For centuries Yorkshire was divided into “Ridings”. Then in 1974 a modernising generation of politicians and bureaucrats decided that history had to be replaced by administrative convenience. New counties were created, among them North Yorkshire and East Yorkshire. Historic names and boundaries may have gone, but fear not. History refuses to be sidelined.
There is a lot of history in the areas around and to the east of Harrogate, Knaresborough and Ripon. Combined with beautiful countryside the history of this area makes for an excellent holiday. Castles and abbeys, on their hills and in their river valleys, add interest to country walking. Indeed for many people they are the focal points for their visits; pleasant walks simply add to the enjoyment of the history.
North York Moors National Park Information Centre, Sutton Bank
Cistercian Abbeys – “Three Shining Lights”
In the Summer of 2015 I spent a few days in the area, based on the outskirts of Harrogate. I’ll leave that attractive spa town for another article and concentrate on a day of Cistercian abbeys. Incidentally, I don’t recommend following my example and packing all this into one day. I was short of time but a more leisurely visit would, I think, be preferable.
At that time I’d never come across the phrase, “The three shining lights of the North”. It was more recently that, while reading about northern abbeys I noticed that this title had been given to the three Yorkshire Cistercian abbeys of Fountains, Rievaulx and Byland in the centuries before their dissolution.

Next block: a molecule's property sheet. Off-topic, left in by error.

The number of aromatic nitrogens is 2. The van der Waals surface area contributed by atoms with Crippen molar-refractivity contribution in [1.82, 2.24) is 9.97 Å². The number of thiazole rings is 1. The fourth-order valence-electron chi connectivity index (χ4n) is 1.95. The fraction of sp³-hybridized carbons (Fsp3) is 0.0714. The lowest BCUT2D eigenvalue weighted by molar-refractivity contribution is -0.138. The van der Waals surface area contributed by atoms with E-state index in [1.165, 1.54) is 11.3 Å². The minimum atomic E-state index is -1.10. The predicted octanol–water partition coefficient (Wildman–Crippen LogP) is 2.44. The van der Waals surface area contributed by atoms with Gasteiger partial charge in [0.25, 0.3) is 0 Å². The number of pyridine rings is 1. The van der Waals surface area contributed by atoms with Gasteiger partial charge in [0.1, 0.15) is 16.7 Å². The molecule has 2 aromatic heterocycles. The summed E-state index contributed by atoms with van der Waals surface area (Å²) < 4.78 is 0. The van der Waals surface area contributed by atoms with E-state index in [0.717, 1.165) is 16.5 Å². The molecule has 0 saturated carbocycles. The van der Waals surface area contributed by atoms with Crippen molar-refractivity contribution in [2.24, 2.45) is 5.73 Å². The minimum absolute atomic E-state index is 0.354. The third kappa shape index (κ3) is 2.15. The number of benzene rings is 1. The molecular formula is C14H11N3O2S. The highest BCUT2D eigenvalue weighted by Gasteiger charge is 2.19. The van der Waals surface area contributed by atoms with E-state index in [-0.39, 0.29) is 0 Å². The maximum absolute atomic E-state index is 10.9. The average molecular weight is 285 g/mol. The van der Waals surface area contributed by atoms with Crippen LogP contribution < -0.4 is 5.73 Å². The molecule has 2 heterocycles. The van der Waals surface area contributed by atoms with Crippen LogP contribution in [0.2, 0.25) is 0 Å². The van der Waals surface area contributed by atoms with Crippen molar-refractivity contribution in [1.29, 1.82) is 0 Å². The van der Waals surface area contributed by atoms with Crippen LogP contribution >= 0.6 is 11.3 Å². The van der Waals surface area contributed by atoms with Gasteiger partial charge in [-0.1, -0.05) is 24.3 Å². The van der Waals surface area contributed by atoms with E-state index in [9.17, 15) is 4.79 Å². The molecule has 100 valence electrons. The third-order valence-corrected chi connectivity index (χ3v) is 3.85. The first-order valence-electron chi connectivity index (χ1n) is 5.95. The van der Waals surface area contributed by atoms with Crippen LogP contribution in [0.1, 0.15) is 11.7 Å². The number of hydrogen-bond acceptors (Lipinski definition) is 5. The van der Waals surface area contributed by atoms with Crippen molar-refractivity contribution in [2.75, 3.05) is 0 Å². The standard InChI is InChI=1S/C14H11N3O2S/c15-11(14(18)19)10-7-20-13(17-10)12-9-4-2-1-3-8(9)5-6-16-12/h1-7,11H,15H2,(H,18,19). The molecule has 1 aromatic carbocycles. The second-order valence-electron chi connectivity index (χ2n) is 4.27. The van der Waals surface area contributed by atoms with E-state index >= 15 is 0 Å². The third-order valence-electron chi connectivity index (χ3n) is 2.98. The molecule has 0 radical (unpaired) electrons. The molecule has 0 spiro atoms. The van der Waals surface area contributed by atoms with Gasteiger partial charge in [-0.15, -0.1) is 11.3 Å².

One corner of the Fountains Abbey grounds
I’d been to Fountains Abbey before, more than thirty years ago. On reaching what I remembered as the entrance I was surprised to find a sign pointing round a corner, up a hill and along a lane to the visitor centre. This leads me to my one and only criticism. The visitor centre could scarcely have been built at a more inconvenient place for anyone with limited walking ability, and that’s a lot of National Trust members.
I looked around at the people. Other than two groups of school children with their teachers the average age must have been well over sixty. The ruins are beautifully preserved in a wonderful valley setting, but the visitor has a lengthy walk down a steep hillside – and of course the return is up that same steep slope. Just as I was leaving I discovered that it is still possible to get in via the old entrance down in the valley – but only if you are eligible to use the disabled car park.